What Apple’s Viral HomePod Ad with FKA Twigs Tells Us About Celebrity Marketing

VladJanuary (flickr)

With the viral success of Apple’s ad for its newest product line, what can brands learn to boost the effectiveness of their celebrity marketing campaigns?

In June of 2017, Apple announced their intention to enter the wireless speaker/AI assistant market with their new HomePod line. It marked a significant new step away from the brand’s identity of traditional hardware, but an acknowledgment of the changing pace of the device marketplace.

However, consumers were already well aware that Apple was lagging behind Amazon and Google in this tech sector, so how did Apple’s marketing strategy combat this?

For nearly two decades, Apple’s brand identity has been centered on music. After all, they invented iTunes which dominated the early digital music market and made the iPod a global phenomenon.

They have stressed that the HomePod will be a “music-first” device and followed up that brand message with an ad/short film directed by Spike Jonze and featuring FKA Twigs that quickly gained viral status.

Here’s what this viral spot tells us about celebrity marketing:

1). Incorporating Celebrities’ Talents Can Elevate a Brand’s Message

Any consumer who watched this short film will immediately remember the old iPod campaigns with silhouette dancers and vibrant color pallets, which we must assume was the intention.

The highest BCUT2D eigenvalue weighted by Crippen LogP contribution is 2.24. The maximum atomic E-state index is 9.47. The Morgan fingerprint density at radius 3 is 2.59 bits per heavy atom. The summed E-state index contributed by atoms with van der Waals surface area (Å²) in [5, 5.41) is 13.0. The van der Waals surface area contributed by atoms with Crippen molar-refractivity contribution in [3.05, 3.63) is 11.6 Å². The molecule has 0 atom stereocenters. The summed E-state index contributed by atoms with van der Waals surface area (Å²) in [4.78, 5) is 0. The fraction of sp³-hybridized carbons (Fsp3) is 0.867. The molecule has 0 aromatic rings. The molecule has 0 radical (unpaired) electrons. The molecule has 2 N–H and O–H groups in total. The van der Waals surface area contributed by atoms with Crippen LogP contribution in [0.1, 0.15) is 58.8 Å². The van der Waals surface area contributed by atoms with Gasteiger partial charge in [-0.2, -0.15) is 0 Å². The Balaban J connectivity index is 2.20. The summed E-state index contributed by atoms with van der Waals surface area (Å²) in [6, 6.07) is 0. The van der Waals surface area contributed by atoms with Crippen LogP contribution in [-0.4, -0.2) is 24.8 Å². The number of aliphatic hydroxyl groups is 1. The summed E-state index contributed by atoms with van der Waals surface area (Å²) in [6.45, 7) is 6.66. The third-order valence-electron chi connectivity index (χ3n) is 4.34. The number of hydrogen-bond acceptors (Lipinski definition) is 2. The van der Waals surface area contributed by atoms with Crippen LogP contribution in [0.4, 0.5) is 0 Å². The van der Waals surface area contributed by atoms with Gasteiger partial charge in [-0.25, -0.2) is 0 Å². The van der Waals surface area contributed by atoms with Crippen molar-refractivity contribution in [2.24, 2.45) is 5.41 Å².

Clearly Apple wanted to continue but modernize their core message. For this they used an Oscar winning director, Spike Jonze and a world-renowned dancer/musician, FKA Twigs.

Many outlets praised the ad simply for the credentials of those involved, which gave consumers an early perception of quality of the spot and the brand.

Celebrities in their natural environments not only produce better quality marketing tools, but it streamlines the planning process by encouraging innovation from the artists.

2). Implementing Cause and Artistic License is a Sure-Fire Way to Success

While maintaining the brand message, creative license was taken to incorporate concepts of dealing with depression. During the film, Twigs uses the music that Apple can provide to overcome her feelings of repetition and despare from her career.

It is important for marketers not to take this element to far however. There is often a fine line between partnering or discussing a cause and taking advantage of it to sell products. Consumers are attentive and do not enjoy faux-cause marketing strategies.

Regardless, there is little doubt that the creative element of the ad has led to its viral success. The colorful set has also driven extra content about the ad on social media. The best ads rarely need pinpoint cooperation to show their value. Seeing the passion of everyone involved to discuss their product proves that the correct creative priorities can reinforce a brand’s message.

3). The Ad Directing Trend is Here to Stay

Add this spot to the growing list of short films that have been produced by Hollywood regulars for various brands. Walmart enlisted the talents of Dee Rees (Mudbound), Melissa McCarthy and Nancy Meyers for an Oscars campaign. Apple is no stranger to using this method having first done a similar project with Ridley Scott in 1984 when launching the Macintosh computer.

This method will only continue to prove its power of innovation in the advertising industry. Brands with short films have received very positive responses and it is a great way to partner with celebrity influencers to make use of their talents.

photo credit: VladJanuary via (flickr)

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